The start of the New Year can be a busy time for recruitment, with many employees looking for a fresh start or a new challenge. With any new recruits, employers need to think about ways to protect their business – one of the key points being whether to impose restrictive covenants on employees if they subsequently leave the business.
As an employer, you will know that employees often access and use important information relating to your business, such as confidential information, business strategy and customer data, and they also build relationships with customers and other staff members. If and when they depart your business, they may try to use this information or their relationships to benefit their new employer (who may well be a competitor in the same field) or to set up their own competing business – which can of course cause serious damage to your business.
Although there will usually be some terms within the contract of employment which protect your business during employment, these generally don’t tend to apply once the employment relationship comes to an end.
You will, therefore, need to consider if, depending on the nature of the business and the employee’s role, you need to impose restrictive covenants to protect your business for some time after the employee departs. The challenge with these types of clauses is that they restrict what employees can do after their employment ends, so it’s important that they are drafted carefully. This will ensure they have the best chance of being enforceable at court if you do have to take action.
Some key points to note are:
Restrictive covenants should ideally be included within an employee’s contract of employment. You should, therefore, consider if restrictions are required at an early stage, when an employee is joining your business, and should review and update them if anything changes, for example where an employee is promoted to a different or more senior role.
It’s myth that restrictive covenants are ‘not worth the paper they are written on’. Courts do enforce them, but only if they have been properly drafted and don’t amount to an unreasonable restraint of trade.
Remember that restrictive covenants will not be appropriate for everyone – you might be concerned with the future activity of a salesperson, manager or director, but not necessarily with a cleaner who doesn’t handle important information. Restrictive covenants should be tailored to specific circumstances and individuals/roles.
The starting point is to establish exactly what you are trying to protect. You need to have a legitimate interest to protect – this might include things like trade connections with customers or suppliers, confidential information and maintaining a stable workforce and key personnel.
You should then ensure the restrictions don’t go any further, and are not any wider, than necessary to protect that legitimate interest – this is key for any restrictive covenant to be seen as reasonable and enforceable. This will, in turn, inform the type of restrictions which are being imposed, as well as the length of each restriction and whether they should be limited to any particular geographical location.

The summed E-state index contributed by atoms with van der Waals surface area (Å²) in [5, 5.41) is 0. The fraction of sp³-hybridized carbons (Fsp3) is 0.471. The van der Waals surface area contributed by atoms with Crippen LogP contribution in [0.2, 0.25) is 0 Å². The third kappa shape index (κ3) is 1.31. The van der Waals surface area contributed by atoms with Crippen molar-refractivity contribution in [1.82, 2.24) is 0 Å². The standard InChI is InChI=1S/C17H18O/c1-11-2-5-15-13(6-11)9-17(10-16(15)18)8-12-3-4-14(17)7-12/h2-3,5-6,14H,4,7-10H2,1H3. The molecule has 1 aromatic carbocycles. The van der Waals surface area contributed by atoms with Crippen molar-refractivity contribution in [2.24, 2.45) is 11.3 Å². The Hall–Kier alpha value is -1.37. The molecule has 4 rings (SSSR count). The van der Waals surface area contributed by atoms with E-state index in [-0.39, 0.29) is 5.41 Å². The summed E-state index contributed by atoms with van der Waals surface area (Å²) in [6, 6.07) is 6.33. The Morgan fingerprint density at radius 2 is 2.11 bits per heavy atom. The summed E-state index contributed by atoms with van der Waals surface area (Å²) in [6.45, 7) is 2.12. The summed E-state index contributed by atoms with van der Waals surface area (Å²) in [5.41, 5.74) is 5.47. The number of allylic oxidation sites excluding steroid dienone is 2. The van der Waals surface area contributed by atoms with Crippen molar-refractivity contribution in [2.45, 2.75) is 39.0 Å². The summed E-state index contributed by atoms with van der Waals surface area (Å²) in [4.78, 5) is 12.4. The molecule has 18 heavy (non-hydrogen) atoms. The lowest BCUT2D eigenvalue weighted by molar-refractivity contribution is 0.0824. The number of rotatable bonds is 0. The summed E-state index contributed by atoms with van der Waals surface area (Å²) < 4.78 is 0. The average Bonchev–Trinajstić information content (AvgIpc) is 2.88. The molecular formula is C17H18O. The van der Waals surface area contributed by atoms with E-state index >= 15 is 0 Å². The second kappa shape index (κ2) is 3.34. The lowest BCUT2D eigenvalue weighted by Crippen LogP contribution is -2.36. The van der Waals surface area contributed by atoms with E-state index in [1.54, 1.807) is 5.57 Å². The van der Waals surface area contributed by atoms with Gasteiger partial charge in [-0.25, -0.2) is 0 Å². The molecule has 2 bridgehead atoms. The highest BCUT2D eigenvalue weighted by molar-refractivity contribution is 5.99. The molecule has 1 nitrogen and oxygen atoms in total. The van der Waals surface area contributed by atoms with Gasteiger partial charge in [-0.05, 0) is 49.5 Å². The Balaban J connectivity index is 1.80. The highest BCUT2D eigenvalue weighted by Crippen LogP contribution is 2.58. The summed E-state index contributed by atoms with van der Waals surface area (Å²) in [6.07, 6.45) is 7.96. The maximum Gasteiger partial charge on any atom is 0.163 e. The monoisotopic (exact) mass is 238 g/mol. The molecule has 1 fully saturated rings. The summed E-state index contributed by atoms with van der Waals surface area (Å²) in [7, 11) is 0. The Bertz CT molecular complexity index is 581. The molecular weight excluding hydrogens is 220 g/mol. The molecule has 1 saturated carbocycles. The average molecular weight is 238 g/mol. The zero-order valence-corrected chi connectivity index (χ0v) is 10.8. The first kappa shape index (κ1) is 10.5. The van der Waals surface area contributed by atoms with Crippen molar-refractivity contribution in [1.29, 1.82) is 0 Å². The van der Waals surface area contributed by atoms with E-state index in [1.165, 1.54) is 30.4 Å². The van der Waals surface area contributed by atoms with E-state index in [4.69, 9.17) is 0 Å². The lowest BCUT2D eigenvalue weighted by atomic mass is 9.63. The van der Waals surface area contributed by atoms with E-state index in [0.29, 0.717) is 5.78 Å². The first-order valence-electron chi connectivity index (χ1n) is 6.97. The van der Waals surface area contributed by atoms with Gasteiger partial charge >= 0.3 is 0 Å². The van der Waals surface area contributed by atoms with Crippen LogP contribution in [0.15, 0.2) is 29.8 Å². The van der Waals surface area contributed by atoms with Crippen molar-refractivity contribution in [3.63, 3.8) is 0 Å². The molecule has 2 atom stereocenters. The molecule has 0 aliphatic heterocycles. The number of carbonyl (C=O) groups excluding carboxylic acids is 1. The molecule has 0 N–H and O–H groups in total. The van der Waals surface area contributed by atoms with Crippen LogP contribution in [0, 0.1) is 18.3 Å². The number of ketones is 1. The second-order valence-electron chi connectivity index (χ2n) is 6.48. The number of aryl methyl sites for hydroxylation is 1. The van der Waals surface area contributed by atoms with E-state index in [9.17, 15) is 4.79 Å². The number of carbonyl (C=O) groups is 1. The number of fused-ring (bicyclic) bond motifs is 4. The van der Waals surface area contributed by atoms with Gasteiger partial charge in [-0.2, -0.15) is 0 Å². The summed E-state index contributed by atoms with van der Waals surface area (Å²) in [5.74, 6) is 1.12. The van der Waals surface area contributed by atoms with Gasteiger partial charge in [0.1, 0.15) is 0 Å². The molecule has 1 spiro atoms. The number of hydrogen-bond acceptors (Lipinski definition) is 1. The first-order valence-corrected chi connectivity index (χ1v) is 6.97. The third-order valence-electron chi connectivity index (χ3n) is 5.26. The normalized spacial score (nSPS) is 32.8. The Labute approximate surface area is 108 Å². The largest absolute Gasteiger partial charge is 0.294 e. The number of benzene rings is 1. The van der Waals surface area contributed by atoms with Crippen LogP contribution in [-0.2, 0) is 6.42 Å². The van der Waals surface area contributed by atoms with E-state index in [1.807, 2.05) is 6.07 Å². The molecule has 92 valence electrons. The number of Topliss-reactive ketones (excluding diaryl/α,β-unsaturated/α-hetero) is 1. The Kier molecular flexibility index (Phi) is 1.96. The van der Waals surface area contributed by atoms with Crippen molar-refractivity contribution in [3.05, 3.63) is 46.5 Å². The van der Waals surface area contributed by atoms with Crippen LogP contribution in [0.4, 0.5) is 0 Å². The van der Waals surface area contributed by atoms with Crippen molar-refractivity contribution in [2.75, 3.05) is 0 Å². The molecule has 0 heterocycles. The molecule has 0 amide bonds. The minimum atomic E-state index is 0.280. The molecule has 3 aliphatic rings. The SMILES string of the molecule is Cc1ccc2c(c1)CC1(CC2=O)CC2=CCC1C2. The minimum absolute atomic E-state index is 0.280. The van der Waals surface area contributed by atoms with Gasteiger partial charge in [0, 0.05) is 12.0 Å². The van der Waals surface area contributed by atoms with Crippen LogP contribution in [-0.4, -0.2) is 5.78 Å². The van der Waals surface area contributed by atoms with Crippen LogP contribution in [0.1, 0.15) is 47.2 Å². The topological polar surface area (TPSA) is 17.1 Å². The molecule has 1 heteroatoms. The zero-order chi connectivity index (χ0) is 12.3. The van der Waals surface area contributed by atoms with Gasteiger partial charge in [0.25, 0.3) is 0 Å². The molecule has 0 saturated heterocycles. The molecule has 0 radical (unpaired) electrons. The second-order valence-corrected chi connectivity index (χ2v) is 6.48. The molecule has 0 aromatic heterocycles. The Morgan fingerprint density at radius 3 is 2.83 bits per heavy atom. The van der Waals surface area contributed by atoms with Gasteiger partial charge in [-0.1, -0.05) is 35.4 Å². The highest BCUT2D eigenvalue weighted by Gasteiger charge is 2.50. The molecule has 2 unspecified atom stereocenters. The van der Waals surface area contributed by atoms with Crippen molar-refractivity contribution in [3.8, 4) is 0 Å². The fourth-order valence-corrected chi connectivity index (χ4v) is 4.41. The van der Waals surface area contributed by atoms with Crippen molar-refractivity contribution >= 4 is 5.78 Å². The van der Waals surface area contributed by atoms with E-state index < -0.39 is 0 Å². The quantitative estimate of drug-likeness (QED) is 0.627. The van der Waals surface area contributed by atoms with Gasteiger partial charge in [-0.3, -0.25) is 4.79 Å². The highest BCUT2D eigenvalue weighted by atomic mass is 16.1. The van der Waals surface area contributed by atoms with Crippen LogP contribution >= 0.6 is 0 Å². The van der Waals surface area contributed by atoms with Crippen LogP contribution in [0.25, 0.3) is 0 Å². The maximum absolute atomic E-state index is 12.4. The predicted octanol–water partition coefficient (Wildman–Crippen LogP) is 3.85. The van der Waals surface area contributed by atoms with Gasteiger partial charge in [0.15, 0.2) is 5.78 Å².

Finally, think about which type of restrictive covenants are necessary in each case. Instead of always seeking to impose a non-compete clause (which prevents an employee from joining or setting up a competing business), consider if this is actually needed or if your goals can be achieved by relying on less restrictive clauses, such as a non-solicitation or non-dealing clause (which prevents an employee from approaching or dealing with your customers) or a non-poaching or non-employment clause (which prevents an employee from taking key personnel to another business).
You will also have to ‘watch this space’, as the Government recently carried out a consultation on proposed reforms to using non-compete restrictive covenants in employment contracts. This was part of the Government’s drive to support economic recovery from the impact of COVID-19 – it was concerned that widespread use of such clauses restricts innovation and competition. The consultation ran from December 4, 2020 to February 26, 2021 and sought views on two main proposals: changing the law so non-compete clauses are only enforceable if employers provide compensation to employees for the restricted period; or, alternatively, making all non-compete restrictive covenants in employment contracts unenforceable (in other words, having an outright ban).
Although we are still awaiting the outcome of the Government consultation, use of non-compete restrictive covenants may be restricted in the future. This would affect the drafting of new employment contracts, with many employers having to revisit or update their existing contracts of employment.
As you can see, this is a tricky and specialist area of law with many potential pitfalls. The key is to take a tailored approach, find the right balance and draft the restrictive covenants in way which give them the best chance of being valid and enforceable.
If you are looking to protect your business and need advice, Howes Percival Solicitors has a leading, expert employment team who are happy to help.